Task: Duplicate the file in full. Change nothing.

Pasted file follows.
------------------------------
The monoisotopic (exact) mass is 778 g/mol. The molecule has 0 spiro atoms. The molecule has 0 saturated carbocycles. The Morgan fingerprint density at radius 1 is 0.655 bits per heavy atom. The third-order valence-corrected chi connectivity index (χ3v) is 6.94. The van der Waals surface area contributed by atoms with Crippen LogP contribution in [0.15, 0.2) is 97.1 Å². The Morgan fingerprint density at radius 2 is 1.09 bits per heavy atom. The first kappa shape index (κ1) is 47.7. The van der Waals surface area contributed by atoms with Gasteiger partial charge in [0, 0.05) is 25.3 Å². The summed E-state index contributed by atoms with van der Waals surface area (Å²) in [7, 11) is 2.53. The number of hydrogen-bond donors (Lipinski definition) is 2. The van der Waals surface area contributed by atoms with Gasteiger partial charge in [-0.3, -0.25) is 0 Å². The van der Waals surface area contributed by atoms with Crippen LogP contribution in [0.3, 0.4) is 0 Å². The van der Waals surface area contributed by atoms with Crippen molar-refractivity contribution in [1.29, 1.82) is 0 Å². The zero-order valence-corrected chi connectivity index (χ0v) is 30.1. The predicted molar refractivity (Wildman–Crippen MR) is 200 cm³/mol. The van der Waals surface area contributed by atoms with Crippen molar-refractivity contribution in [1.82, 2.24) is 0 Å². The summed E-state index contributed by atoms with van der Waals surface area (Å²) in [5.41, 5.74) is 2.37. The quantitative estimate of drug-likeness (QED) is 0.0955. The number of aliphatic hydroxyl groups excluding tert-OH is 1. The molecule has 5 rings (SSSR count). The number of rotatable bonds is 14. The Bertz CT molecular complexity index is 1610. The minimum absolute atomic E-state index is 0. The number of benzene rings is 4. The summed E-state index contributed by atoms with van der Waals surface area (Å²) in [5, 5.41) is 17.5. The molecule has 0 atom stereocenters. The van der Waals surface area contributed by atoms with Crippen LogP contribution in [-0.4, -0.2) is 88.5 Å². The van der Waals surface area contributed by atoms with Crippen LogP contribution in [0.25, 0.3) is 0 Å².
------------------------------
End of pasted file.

The monoisotopic (exact) mass is 778 g/mol. The molecule has 0 spiro atoms. The molecule has 0 saturated carbocycles. The Morgan fingerprint density at radius 1 is 0.655 bits per heavy atom. The third-order valence-corrected chi connectivity index (χ3v) is 6.94. The van der Waals surface area contributed by atoms with Crippen LogP contribution in [0.15, 0.2) is 97.1 Å². The Morgan fingerprint density at radius 2 is 1.09 bits per heavy atom. The first kappa shape index (κ1) is 47.7. The van der Waals surface area contributed by atoms with Gasteiger partial charge in [0, 0.05) is 25.3 Å². The summed E-state index contributed by atoms with van der Waals surface area (Å²) in [7, 11) is 2.53. The number of hydrogen-bond donors (Lipinski definition) is 2. The van der Waals surface area contributed by atoms with Gasteiger partial charge in [-0.3, -0.25) is 0 Å². The van der Waals surface area contributed by atoms with Crippen LogP contribution in [0.3, 0.4) is 0 Å². The van der Waals surface area contributed by atoms with Crippen molar-refractivity contribution in [1.29, 1.82) is 0 Å². The zero-order valence-corrected chi connectivity index (χ0v) is 30.1. The predicted molar refractivity (Wildman–Crippen MR) is 200 cm³/mol. The van der Waals surface area contributed by atoms with Crippen molar-refractivity contribution in [1.82, 2.24) is 0 Å². The summed E-state index contributed by atoms with van der Waals surface area (Å²) in [5.41, 5.74) is 2.37. The quantitative estimate of drug-likeness (QED) is 0.0955. The number of aliphatic hydroxyl groups excluding tert-OH is 1. The molecule has 5 rings (SSSR count). The number of rotatable bonds is 14. The Bertz CT molecular complexity index is 1610. The minimum absolute atomic E-state index is 0. The number of benzene rings is 4. The summed E-state index contributed by atoms with van der Waals surface area (Å²) in [5, 5.41) is 17.5. The molecule has 0 atom stereocenters. The van der Waals surface area contributed by atoms with Crippen LogP contribution in [-0.4, -0.2) is 88.5 Å². The van der Waals surface area contributed by atoms with Crippen LogP contribution in [0.25, 0.3) is 0 Å².